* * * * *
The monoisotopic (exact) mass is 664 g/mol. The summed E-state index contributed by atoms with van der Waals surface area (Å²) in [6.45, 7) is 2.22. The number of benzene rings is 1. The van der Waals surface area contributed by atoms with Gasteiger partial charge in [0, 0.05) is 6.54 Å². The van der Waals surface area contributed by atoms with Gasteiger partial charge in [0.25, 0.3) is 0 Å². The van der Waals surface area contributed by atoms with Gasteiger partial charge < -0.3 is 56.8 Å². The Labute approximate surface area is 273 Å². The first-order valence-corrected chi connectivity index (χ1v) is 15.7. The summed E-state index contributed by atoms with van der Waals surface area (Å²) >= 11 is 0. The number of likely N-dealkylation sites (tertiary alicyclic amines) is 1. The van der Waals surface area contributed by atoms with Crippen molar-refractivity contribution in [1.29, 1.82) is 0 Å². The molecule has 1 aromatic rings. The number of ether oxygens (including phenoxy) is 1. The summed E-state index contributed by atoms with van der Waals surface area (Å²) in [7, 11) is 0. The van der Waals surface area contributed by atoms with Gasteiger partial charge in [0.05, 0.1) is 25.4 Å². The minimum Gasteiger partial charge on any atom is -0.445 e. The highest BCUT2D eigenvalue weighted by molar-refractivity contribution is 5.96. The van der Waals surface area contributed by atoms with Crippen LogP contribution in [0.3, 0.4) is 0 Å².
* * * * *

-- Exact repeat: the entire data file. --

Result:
The monoisotopic (exact) mass is 664 g/mol. The summed E-state index contributed by atoms with van der Waals surface area (Å²) in [6.45, 7) is 2.22. The number of benzene rings is 1. The van der Waals surface area contributed by atoms with Gasteiger partial charge in [0, 0.05) is 6.54 Å². The van der Waals surface area contributed by atoms with Gasteiger partial charge in [0.25, 0.3) is 0 Å². The van der Waals surface area contributed by atoms with Gasteiger partial charge < -0.3 is 56.8 Å². The Labute approximate surface area is 273 Å². The first-order valence-corrected chi connectivity index (χ1v) is 15.7. The summed E-state index contributed by atoms with van der Waals surface area (Å²) >= 11 is 0. The number of likely N-dealkylation sites (tertiary alicyclic amines) is 1. The van der Waals surface area contributed by atoms with Crippen molar-refractivity contribution in [1.29, 1.82) is 0 Å². The molecule has 1 aromatic rings. The number of ether oxygens (including phenoxy) is 1. The summed E-state index contributed by atoms with van der Waals surface area (Å²) in [7, 11) is 0. The van der Waals surface area contributed by atoms with Gasteiger partial charge in [0.05, 0.1) is 25.4 Å². The minimum Gasteiger partial charge on any atom is -0.445 e. The highest BCUT2D eigenvalue weighted by molar-refractivity contribution is 5.96. The van der Waals surface area contributed by atoms with Crippen LogP contribution in [0.3, 0.4) is 0 Å².